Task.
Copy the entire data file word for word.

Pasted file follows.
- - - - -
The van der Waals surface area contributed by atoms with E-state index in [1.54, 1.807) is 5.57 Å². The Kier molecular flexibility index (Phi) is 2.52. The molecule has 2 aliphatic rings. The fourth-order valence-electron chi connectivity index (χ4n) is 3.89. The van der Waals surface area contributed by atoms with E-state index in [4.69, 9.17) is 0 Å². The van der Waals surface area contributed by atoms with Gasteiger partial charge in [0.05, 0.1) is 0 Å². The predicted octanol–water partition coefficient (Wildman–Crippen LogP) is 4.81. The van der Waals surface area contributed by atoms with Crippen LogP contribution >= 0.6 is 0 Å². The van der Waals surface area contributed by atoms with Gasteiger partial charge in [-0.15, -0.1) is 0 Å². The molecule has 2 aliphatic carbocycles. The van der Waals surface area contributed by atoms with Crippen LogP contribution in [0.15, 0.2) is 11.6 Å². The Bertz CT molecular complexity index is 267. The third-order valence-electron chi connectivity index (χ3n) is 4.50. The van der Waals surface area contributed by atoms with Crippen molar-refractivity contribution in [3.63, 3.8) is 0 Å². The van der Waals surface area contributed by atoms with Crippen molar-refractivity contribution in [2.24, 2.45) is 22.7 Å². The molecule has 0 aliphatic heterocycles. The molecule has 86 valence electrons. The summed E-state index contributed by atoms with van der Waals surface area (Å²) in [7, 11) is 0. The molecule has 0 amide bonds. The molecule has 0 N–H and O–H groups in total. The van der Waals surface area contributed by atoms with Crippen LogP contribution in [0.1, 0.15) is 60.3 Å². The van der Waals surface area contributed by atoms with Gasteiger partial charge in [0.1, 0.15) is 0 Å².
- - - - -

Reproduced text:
The van der Waals surface area contributed by atoms with E-state index in [1.54, 1.807) is 5.57 Å². The Kier molecular flexibility index (Phi) is 2.52. The molecule has 2 aliphatic rings. The fourth-order valence-electron chi connectivity index (χ4n) is 3.89. The van der Waals surface area contributed by atoms with E-state index in [4.69, 9.17) is 0 Å². The van der Waals surface area contributed by atoms with Gasteiger partial charge in [0.05, 0.1) is 0 Å². The predicted octanol–water partition coefficient (Wildman–Crippen LogP) is 4.81. The van der Waals surface area contributed by atoms with Crippen LogP contribution >= 0.6 is 0 Å². The van der Waals surface area contributed by atoms with Gasteiger partial charge in [-0.15, -0.1) is 0 Å². The molecule has 2 aliphatic carbocycles. The van der Waals surface area contributed by atoms with Crippen LogP contribution in [0.15, 0.2) is 11.6 Å². The Bertz CT molecular complexity index is 267. The third-order valence-electron chi connectivity index (χ3n) is 4.50. The van der Waals surface area contributed by atoms with Crippen molar-refractivity contribution in [3.63, 3.8) is 0 Å². The van der Waals surface area contributed by atoms with Crippen molar-refractivity contribution in [2.24, 2.45) is 22.7 Å². The molecule has 0 aliphatic heterocycles. The molecule has 86 valence electrons. The summed E-state index contributed by atoms with van der Waals surface area (Å²) in [7, 11) is 0. The molecule has 0 amide bonds. The molecule has 0 N–H and O–H groups in total. The van der Waals surface area contributed by atoms with Crippen LogP contribution in [0.1, 0.15) is 60.3 Å². The van der Waals surface area contributed by atoms with Gasteiger partial charge in [0.1, 0.15) is 0 Å².